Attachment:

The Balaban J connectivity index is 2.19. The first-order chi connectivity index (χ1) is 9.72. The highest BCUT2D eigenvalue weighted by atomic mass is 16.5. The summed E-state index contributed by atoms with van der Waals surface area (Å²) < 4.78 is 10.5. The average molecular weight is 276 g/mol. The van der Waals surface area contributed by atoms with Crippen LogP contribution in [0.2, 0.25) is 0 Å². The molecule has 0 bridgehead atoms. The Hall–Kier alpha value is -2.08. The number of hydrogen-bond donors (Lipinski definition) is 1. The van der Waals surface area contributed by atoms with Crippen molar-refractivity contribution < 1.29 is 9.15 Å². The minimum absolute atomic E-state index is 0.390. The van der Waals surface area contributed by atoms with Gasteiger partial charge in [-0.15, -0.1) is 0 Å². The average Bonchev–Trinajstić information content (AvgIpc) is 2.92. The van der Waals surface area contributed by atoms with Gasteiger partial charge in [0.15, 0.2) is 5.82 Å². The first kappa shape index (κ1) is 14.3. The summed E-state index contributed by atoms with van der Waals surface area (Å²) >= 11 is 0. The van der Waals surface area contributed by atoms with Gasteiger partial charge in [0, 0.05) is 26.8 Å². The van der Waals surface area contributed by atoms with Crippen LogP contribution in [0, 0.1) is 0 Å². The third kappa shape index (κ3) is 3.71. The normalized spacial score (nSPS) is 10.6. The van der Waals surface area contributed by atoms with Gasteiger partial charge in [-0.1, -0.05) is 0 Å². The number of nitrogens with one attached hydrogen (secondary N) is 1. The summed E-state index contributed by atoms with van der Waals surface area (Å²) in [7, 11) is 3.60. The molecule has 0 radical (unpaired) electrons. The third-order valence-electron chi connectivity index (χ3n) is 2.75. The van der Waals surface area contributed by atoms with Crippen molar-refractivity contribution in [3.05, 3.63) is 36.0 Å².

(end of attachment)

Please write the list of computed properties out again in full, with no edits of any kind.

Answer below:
The Balaban J connectivity index is 2.19. The first-order chi connectivity index (χ1) is 9.72. The highest BCUT2D eigenvalue weighted by atomic mass is 16.5. The summed E-state index contributed by atoms with van der Waals surface area (Å²) < 4.78 is 10.5. The average molecular weight is 276 g/mol. The van der Waals surface area contributed by atoms with Crippen LogP contribution in [0.2, 0.25) is 0 Å². The molecule has 0 bridgehead atoms. The Hall–Kier alpha value is -2.08. The number of hydrogen-bond donors (Lipinski definition) is 1. The van der Waals surface area contributed by atoms with Crippen molar-refractivity contribution < 1.29 is 9.15 Å². The minimum absolute atomic E-state index is 0.390. The van der Waals surface area contributed by atoms with Gasteiger partial charge in [-0.15, -0.1) is 0 Å². The average Bonchev–Trinajstić information content (AvgIpc) is 2.92. The van der Waals surface area contributed by atoms with Gasteiger partial charge in [0.15, 0.2) is 5.82 Å². The first kappa shape index (κ1) is 14.3. The summed E-state index contributed by atoms with van der Waals surface area (Å²) >= 11 is 0. The van der Waals surface area contributed by atoms with Gasteiger partial charge in [0, 0.05) is 26.8 Å². The van der Waals surface area contributed by atoms with Crippen LogP contribution in [0, 0.1) is 0 Å². The third kappa shape index (κ3) is 3.71. The normalized spacial score (nSPS) is 10.6. The van der Waals surface area contributed by atoms with Gasteiger partial charge in [-0.1, -0.05) is 0 Å². The number of nitrogens with one attached hydrogen (secondary N) is 1. The summed E-state index contributed by atoms with van der Waals surface area (Å²) in [7, 11) is 3.60. The molecule has 0 radical (unpaired) electrons. The third-order valence-electron chi connectivity index (χ3n) is 2.75. The van der Waals surface area contributed by atoms with Crippen molar-refractivity contribution in [3.05, 3.63) is 36.0 Å².